I then turned my attention to the engine cylinders. I'm wondering if the S scale 2-Cylinder shay engine casting from WMS (Wiseman Model Services) may have been defective as it doesn't match the look and assembly description in the Sn3 conversion kit instructions. I originally intended to call Mr. Wiseman up and see if I could get a replacement, but then I elected to see if I could make it work regardless. I cut off the cylinders with a razor saw and placed the parts on my parts box. (I may be able to use them for another build) I then mocked everything up on the model and set it on the track and took some photos. Though when I did I happened to notice something...

As you can see the I think I have a bit of a clearance issue here. I didn't account for the additional thickness of the WMS casting along with the original plastic part. I've already started working on remedying the problem and I will post pictures shortly. I'll also see if I can modify things to make this a proper 2-Cylinder engine and drive line. Until then I have a few other pictures that I think you will enjoy.

On a whim I elected to pose the say together along with my O scale reference figure, which I have now randomly dubbed "Fred".

Although the caboose fits proportionally, it's actually too wide for me to use for On20, by about a scale foot or so. I decided to have a set Loading Gauge for my On20 models that will make constructing future models a bit easier. In short, I've made some On20 guide lines. The set width I've chosen is 6 scale feet. This width was decided on because of the Arizona Copper Co.'s locos #9 and 10. Both were BIG, for 20" gauge, 0-4-4 types built by H.K. Porter and were the larges engines used on the ACC's 20" gauge network. They may possibly have been the largest 20" gauge engines ever built also! But I don't know that for sure. Anyway, due to that bit of prototype inspiration all my current and future On20 equipment will be no wider than 6 scale feet.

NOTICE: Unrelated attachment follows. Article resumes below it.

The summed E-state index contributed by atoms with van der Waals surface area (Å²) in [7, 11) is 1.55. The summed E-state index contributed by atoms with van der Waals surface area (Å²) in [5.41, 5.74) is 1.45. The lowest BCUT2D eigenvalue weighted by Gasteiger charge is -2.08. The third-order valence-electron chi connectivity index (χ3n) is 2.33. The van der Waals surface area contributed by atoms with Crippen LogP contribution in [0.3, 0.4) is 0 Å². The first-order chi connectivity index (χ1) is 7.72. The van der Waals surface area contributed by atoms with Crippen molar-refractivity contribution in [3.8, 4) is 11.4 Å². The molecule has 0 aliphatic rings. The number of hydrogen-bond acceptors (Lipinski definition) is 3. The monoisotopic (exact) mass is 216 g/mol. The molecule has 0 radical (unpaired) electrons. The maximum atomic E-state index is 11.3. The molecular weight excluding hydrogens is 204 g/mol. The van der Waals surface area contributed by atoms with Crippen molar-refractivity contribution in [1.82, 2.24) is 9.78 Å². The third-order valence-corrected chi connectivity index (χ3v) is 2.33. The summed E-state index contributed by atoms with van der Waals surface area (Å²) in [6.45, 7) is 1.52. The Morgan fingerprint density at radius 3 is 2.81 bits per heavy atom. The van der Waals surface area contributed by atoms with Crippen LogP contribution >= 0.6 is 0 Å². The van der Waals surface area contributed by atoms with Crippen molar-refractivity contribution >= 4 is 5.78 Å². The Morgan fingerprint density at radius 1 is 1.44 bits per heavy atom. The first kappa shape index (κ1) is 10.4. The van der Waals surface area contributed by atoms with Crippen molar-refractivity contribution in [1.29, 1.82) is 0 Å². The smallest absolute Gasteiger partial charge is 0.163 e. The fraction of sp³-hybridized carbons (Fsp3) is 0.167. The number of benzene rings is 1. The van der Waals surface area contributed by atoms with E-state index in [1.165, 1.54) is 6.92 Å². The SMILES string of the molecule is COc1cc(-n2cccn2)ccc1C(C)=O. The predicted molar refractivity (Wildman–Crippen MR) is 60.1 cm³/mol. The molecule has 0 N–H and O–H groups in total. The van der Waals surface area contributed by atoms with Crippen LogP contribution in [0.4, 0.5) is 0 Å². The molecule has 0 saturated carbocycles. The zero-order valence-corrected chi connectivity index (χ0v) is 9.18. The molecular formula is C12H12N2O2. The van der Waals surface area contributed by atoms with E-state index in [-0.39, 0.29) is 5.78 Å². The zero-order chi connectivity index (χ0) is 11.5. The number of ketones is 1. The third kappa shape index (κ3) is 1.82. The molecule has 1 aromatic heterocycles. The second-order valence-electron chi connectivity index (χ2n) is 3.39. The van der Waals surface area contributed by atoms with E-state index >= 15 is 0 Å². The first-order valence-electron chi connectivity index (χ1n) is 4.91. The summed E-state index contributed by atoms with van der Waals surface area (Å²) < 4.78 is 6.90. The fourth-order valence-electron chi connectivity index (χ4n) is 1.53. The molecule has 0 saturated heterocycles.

Here's another view of my little Gnomy bobber bash with "Fred" to give an idea of just how small this little caboose is.

Here's one more view of the shay, this time right from the front. The model is sitting on a length of Micro Engineering HO/HOn3 code 70 flex track. The Ocalla Tramway will use code 55 rail, but my On30 Big Thunder & Western will use code 70. When I have the opportunity to actually build a substantial layout I very much plan on having some dual gauge trackage to have fun with. And again, Fred stands next to my little shay as a size reference.

I'm loving how this locomotive is turning out so far! It's going to be an adorable little steamer when she's done! Well that's about it for now, but stay tuned because more is on the way!



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 Posted: Sat Jan 11th, 2014 01:33 pm
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W C Greene
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AJ-looking great! On the 9" radius...with some work, you should be able to get her around. I am running 10" radius on my Gila Tram exhibition layout and although #4 hunkers around them, she stays on track. You will need to work on the drive train to the trucks, the universals will need to be reworked. I used NWSL universal parts and made up the "dog bone" shafts using wire & their ball joints. You will also need to wire the trucks' pickups with some fine flex wire...the stock pickup system is crap anyway. Also, you might need to slightly modify the sliding box shafts also. But you will get there. Good luck.